Among the 93 patients with granulomatous lymphadenitis diagnosed on EBUS-TBNA, an EBUS-TBNA-C sample was obtained in 88 (97%) patients, and EBUS-TBNA-H sample obtained in 82 (90%) patients [Table 2] and [Table 3]. Both EBUS-TBNA-C and EBUS-TBNA-H samples were obtained in 81 (89%) patients. EBUS-TBNA-H specimens were diagnostic in 76 patients. In these patients, EBUS-TBNA-C was diagnostic in 63. Therefore, the additional yield of histology samples over cytology samples was 13 of 81 (16%). EBUS-TBNA-C was diagnostic in 68 patients. In these patients, EBUS-TBNA-H was diagnostic in 63 patients. Therefore, the additional yield of EBUS-TBNA-C over EBUS-TBNA-H was 5 of 81 (6%).
Table 3: Diagnostic yield of endobronchial ultrasound-guided transbronchial needle aspiration histology and cytology samples in granulomatous lymphadenitis and malignancy

Click here to view


Malignancy (n = 23)

There were 23 patients diagnosed with malignancy on EBUS-TBNA [Table 2] and [Table 3]. Cytology samples were obtained in all. A diagnosis at cytology was obtained in 18 of 23 (78%) patients. EBUS-TBNA-H was obtained in 22 of 23 (96%) patients. EBUS-TBNA-H was diagnostic in all 22 (100%) patients. Both EBUS-TBNA-C and histology samples were obtained in 22 of 23 (96%). Among the 22 patients in whom EBUS-TBNA-H was diagnostic, EBUS-TBNA-C was also diagnostic in 17. Therefore, the additional yield of histology samples over cytology samples was 5 of 22 (24%). EBUS-TBNA-C was diagnostic in 17 patients. EBUS-TBNA-H was also diagnostic in all these 17 patients. However, in one patient in whom a histology sample could not be obtained, cytology was diagnostic for malignancy.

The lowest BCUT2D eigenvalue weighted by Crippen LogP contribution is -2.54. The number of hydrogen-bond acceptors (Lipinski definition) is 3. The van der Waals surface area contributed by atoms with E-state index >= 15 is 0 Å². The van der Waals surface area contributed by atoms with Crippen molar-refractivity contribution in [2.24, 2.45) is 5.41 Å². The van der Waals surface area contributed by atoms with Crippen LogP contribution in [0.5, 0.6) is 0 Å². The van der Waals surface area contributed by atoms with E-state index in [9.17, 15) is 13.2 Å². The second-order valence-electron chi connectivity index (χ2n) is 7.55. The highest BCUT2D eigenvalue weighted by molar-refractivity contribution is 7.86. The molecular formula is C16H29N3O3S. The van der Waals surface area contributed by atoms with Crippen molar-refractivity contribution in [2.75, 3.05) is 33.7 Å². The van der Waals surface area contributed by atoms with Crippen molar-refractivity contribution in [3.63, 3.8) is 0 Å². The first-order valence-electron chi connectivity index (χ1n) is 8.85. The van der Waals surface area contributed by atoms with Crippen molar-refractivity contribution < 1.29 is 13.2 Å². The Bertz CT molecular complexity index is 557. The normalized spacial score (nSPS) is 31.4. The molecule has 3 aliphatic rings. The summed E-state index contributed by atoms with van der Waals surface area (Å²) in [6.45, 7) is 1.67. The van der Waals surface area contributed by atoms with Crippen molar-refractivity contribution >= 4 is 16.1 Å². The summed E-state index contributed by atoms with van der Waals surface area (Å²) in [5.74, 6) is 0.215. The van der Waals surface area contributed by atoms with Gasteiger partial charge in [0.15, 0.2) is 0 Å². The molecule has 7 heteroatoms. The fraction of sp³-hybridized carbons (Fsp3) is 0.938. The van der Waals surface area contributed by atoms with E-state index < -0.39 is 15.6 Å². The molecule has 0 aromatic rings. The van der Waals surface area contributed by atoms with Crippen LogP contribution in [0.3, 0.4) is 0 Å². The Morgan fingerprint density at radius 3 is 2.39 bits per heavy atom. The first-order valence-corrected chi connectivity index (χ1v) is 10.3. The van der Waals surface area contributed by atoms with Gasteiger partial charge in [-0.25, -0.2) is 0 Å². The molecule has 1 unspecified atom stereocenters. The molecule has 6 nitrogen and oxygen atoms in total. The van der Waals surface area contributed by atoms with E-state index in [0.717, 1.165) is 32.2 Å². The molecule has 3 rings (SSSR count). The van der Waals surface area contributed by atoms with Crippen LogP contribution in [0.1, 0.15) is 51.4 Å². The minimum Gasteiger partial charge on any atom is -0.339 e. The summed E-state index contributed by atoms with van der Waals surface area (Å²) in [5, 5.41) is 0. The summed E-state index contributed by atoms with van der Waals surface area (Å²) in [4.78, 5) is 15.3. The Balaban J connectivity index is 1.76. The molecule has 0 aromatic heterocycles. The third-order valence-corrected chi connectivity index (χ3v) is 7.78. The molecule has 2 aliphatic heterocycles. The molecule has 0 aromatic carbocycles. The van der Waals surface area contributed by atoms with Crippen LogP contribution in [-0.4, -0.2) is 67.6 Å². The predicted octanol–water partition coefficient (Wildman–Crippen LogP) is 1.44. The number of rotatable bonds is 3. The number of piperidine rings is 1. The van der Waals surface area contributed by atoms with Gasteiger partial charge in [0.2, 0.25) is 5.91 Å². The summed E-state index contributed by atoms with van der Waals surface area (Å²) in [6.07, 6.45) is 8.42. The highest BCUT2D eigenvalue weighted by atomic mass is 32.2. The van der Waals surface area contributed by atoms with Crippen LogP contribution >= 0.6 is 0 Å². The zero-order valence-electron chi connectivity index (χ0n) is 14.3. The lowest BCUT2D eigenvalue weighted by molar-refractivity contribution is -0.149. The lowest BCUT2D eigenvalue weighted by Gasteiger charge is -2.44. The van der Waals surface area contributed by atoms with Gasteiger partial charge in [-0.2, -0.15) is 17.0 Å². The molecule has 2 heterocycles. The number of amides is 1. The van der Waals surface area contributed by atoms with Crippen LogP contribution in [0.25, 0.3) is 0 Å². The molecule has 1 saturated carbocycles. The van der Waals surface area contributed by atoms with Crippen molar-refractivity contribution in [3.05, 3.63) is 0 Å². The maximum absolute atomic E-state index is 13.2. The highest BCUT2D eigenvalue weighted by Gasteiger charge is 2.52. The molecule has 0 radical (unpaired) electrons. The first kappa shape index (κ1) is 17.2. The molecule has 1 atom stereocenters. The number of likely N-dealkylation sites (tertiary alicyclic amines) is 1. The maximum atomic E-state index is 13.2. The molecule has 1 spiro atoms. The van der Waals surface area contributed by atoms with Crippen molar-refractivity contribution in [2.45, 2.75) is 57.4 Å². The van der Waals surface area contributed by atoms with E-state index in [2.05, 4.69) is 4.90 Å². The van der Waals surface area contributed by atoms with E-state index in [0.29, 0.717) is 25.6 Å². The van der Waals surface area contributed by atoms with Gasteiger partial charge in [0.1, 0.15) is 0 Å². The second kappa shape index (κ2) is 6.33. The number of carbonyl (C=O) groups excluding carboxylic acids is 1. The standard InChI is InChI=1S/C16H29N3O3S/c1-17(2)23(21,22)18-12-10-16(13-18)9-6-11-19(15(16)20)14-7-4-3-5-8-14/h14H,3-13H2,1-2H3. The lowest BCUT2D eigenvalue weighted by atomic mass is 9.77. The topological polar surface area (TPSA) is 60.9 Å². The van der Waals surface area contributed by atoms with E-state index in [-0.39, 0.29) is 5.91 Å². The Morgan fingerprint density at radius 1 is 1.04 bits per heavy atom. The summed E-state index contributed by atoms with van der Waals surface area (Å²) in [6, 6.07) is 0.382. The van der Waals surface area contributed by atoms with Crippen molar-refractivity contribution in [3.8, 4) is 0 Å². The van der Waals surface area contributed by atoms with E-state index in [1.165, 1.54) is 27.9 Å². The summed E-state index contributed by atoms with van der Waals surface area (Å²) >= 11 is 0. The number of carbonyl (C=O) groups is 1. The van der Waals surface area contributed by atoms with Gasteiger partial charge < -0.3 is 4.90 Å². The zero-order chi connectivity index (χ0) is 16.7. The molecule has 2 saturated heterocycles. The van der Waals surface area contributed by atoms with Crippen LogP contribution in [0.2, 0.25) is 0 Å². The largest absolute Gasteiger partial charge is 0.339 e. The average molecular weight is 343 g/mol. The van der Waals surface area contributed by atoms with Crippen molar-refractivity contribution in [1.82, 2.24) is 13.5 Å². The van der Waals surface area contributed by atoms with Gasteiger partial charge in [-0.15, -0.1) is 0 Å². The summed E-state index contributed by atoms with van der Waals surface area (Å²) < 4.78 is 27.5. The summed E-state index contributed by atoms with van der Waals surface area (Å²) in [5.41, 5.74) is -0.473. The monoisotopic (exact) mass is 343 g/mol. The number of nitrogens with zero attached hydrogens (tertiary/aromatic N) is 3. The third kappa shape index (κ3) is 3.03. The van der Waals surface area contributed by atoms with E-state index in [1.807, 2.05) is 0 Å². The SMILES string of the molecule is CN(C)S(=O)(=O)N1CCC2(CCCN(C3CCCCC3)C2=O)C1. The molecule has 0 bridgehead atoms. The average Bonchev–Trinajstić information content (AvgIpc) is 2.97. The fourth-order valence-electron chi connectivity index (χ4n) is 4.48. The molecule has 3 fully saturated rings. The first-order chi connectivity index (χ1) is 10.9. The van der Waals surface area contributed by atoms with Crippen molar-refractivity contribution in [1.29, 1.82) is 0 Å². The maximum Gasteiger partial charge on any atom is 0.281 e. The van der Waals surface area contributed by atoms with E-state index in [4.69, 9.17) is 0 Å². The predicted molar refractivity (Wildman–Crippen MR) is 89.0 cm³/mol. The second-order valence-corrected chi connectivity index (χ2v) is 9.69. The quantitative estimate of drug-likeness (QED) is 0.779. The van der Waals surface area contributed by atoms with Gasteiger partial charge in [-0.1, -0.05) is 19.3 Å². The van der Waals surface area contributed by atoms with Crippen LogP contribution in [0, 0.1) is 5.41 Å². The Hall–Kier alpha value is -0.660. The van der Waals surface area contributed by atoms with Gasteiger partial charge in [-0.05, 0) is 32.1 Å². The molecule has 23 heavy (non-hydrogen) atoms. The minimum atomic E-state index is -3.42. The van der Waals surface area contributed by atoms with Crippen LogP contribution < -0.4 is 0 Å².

> Discussion Top


EBUS-TBNA has caused a paradigm shift in the sampling of mediastinal lymphadenopathy. EBUS-TBNA has a good diagnostic yield for both benign and malignant lesions. A high diagnostic accuracy of EBUS-TBNA may render mediastinoscopy unnecessary.[5],[15],[16],[17] EBUS-TBNA in a tuberculosis-endemic country like India is utilized as a diagnostic tool in evaluation of mediastinal lymphadenopathy. Its role in staging of lung cancer is utilized.[14],[20] The evolution in molecular subtyping of nonsmall cell lung cancer and administration of tailored chemotherapy has compelled clinicians to acquire adequate tissue samples at the outset to prevent delay in the management and improve patient outcomes

EBUS-TBNA with 21-gauge needle yields histological lymph node core biopsies.[5] Jeyabalan et al. reported the superiority of histological samples obtained during EBUS-TBNA with 21-gauge needle over the 22-gauge needle in characterization of both benign and malignant diseases.[5] A large AQuIRE study reported no significant differences in the diagnostic yield and sample adequacy between the two needles but fewer passes were required with 21-gauge needle when rapid onsite cytology was available.[7]

The majority of diagnoses in the current study were benign. In the current study, the diagnostic yield of EBUS-TBNA-C is in concurrence with literature.[1],[21],[22] However, the combined diagnostic yield of EBUS-TBNA-C and histology was higher than that reported in literature.[14],[22] The overall NPV was higher than the reported NPV.[1],[14] Thus, acquisition of histology samples may reduce the need for further intervention. The most common diagnosis in the current study was granulomatous lymphadenitis followed by malignancy. This is in concurrence with the other reports on EBUS-TBNA in tuberculosis-endemic regions.[1],[14],[23]